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Richard Peddie says today's top executives insist on having full control over their teams. ((Aaron Harris/Canadian Press))

Brian Burke will have full control over hockey personnel decisions in his new job as president and general manager of the Toronto Maple Leafs, according to Richard Peddie.

The CEO and president of Maple Leaf Sports and Entertainment, which owns the Leafs, suggested that in an interview that aired on Inside Hockey during Saturday's broadcast of Hockey Night in Canada.

MLSE has been accused in the past of meddling with Leafs management, but Peddie said Burke will be free to make moves as he sees fit now that he has been formally introduced as the team's boss. 

The arrangement looks to be similar to the one enjoyed by Bryan Colangelo. The president and general manager of the MLSE-owned Toronto Raptors is thought to have final say over basketball decisions with the NBA team.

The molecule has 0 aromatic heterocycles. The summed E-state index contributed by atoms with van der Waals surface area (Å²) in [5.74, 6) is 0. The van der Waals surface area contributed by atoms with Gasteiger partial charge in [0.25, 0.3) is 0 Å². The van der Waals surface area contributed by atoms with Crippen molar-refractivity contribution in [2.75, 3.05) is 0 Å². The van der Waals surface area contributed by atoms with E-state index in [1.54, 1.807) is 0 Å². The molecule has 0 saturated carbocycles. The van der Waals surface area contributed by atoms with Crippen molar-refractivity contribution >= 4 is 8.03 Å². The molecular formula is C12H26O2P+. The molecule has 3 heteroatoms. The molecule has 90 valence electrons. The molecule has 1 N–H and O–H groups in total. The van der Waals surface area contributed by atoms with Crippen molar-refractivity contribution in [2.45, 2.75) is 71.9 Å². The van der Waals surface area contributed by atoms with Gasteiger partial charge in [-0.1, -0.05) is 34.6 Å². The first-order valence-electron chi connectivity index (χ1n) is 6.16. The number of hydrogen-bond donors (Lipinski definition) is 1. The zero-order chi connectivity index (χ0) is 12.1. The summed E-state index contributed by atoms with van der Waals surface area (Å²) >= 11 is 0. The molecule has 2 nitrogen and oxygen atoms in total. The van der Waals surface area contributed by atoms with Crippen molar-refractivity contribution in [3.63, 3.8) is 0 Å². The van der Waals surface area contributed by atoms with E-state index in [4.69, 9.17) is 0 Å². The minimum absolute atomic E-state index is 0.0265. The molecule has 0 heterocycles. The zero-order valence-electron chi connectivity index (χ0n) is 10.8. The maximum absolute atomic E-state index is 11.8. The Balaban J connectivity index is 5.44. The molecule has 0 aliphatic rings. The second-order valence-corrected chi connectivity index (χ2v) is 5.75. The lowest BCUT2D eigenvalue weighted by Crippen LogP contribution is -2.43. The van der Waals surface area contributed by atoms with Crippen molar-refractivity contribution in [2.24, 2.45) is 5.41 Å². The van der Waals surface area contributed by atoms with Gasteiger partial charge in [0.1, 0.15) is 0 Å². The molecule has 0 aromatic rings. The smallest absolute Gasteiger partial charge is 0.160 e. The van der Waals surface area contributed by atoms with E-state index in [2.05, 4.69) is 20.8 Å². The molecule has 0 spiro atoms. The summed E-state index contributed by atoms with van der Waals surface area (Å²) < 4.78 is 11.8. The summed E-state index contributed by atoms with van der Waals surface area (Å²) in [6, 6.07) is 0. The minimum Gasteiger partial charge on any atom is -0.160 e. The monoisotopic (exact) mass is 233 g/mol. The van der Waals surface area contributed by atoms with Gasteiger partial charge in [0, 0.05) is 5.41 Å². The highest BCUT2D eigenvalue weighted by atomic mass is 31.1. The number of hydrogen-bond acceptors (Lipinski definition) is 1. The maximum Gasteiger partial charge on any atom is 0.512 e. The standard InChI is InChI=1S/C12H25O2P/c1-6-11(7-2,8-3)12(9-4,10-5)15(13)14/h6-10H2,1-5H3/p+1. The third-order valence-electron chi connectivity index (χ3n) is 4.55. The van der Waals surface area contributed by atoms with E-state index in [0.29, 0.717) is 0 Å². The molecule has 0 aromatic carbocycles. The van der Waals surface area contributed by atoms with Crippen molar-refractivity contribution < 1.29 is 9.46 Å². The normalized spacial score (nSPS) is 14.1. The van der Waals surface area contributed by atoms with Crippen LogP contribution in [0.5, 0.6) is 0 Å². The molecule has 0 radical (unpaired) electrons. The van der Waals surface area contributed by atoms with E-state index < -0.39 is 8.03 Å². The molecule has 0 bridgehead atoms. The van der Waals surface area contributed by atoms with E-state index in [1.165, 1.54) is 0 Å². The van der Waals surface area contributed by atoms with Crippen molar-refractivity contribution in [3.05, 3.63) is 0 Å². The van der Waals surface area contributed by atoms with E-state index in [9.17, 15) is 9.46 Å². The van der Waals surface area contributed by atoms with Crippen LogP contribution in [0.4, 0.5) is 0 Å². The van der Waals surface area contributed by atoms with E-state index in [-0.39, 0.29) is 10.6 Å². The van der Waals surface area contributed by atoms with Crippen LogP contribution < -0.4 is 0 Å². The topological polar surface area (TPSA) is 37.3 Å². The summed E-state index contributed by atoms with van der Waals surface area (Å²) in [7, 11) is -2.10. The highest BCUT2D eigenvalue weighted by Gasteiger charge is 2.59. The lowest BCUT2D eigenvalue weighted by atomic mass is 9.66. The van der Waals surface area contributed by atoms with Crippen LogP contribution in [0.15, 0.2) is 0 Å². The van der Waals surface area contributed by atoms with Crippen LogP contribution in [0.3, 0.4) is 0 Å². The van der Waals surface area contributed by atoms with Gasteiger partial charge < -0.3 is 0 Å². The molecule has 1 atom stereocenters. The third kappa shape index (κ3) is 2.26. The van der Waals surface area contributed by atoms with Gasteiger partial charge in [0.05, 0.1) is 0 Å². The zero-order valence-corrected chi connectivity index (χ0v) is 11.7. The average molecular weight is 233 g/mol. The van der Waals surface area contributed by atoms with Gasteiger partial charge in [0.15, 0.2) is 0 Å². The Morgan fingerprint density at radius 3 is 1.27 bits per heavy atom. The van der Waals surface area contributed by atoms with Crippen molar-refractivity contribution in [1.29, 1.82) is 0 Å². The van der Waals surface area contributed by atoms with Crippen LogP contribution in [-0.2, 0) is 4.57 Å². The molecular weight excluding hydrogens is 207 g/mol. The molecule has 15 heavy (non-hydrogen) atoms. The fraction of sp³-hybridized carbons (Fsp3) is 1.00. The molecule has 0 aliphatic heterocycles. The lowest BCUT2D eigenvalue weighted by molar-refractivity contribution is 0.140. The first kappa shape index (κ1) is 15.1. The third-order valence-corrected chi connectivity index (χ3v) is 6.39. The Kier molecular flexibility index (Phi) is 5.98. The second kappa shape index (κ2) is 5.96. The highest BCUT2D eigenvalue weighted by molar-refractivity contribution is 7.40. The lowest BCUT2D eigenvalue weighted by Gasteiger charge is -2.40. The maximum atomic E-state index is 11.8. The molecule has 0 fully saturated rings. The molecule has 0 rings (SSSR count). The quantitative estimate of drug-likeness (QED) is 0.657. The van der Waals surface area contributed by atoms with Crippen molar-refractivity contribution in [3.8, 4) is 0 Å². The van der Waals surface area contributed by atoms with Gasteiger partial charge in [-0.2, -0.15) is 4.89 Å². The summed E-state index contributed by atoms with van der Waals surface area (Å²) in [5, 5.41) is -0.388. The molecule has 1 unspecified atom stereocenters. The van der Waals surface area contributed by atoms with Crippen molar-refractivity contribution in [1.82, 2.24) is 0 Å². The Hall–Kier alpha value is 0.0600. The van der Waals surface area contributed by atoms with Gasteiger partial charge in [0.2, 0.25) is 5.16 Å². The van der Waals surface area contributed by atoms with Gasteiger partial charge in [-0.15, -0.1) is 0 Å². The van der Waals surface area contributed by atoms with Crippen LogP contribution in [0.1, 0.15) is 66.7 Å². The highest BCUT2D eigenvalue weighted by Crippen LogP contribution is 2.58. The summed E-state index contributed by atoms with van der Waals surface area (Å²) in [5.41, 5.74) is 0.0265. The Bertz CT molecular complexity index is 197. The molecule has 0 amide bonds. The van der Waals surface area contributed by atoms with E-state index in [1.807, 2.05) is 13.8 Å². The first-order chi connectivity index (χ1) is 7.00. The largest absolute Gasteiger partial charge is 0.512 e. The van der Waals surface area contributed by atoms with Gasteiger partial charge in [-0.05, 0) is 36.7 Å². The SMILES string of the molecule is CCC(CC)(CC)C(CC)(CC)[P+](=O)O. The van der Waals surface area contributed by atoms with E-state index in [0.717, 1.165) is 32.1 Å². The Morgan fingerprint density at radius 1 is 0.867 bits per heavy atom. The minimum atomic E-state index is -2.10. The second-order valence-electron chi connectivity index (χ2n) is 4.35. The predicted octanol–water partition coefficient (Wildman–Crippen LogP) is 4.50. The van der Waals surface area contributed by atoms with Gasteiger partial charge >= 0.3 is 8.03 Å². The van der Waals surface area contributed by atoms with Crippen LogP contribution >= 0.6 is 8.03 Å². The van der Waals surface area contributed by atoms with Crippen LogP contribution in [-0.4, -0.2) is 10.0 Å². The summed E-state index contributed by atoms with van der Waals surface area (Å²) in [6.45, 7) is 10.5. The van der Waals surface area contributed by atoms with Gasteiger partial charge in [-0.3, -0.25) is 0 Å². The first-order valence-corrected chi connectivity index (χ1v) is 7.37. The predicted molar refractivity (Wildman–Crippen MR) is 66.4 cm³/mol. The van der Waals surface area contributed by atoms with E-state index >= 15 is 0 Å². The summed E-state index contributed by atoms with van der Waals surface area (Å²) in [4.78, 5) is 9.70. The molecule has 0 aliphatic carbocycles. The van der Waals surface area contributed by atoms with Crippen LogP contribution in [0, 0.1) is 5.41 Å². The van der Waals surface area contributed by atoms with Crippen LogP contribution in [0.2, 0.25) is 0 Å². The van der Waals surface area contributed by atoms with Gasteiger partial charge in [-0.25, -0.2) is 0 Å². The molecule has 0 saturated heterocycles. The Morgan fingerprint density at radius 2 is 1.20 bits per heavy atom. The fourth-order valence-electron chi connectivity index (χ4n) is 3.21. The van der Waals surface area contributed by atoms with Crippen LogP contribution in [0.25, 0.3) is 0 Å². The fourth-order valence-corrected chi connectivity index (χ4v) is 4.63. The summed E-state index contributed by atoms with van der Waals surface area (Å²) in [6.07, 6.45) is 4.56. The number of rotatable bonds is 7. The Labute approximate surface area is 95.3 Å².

Burke, who left his job as GM of the Anaheim Ducks on Nov. 12, had said he would insist on getting free rein over hockey operations in his next job.

Peddie said that granting that kind of power is necessary in order to attract top executives.

"They know that they want to make the decisions, they don't want overzealous owners who are fans making the decisions, so they negotiate that, they're smart," Peddie said. "And I can tell you that the clause that the new [Leafs] general manager will have, on hockey, reads identical to Bryan Colangelo's."

Though happy with his position, Colangelo indicated he still must answer to the powerful MLSE board, which along with Peddie includes representatives of the majority-owning Ontario Teachers' Pension Plan and minority owners CTVglobemedia and TD Bank Financial Group.

"Everyone's got a boss. You're always reporting to a boss and clearing decisions ultimately through someone and I find it no different here in the circumstances," said Colangelo. "They brought me in, put me in charge of the basketball team and they've given me the leeway to go ahead and operate that the way I feel is necessary."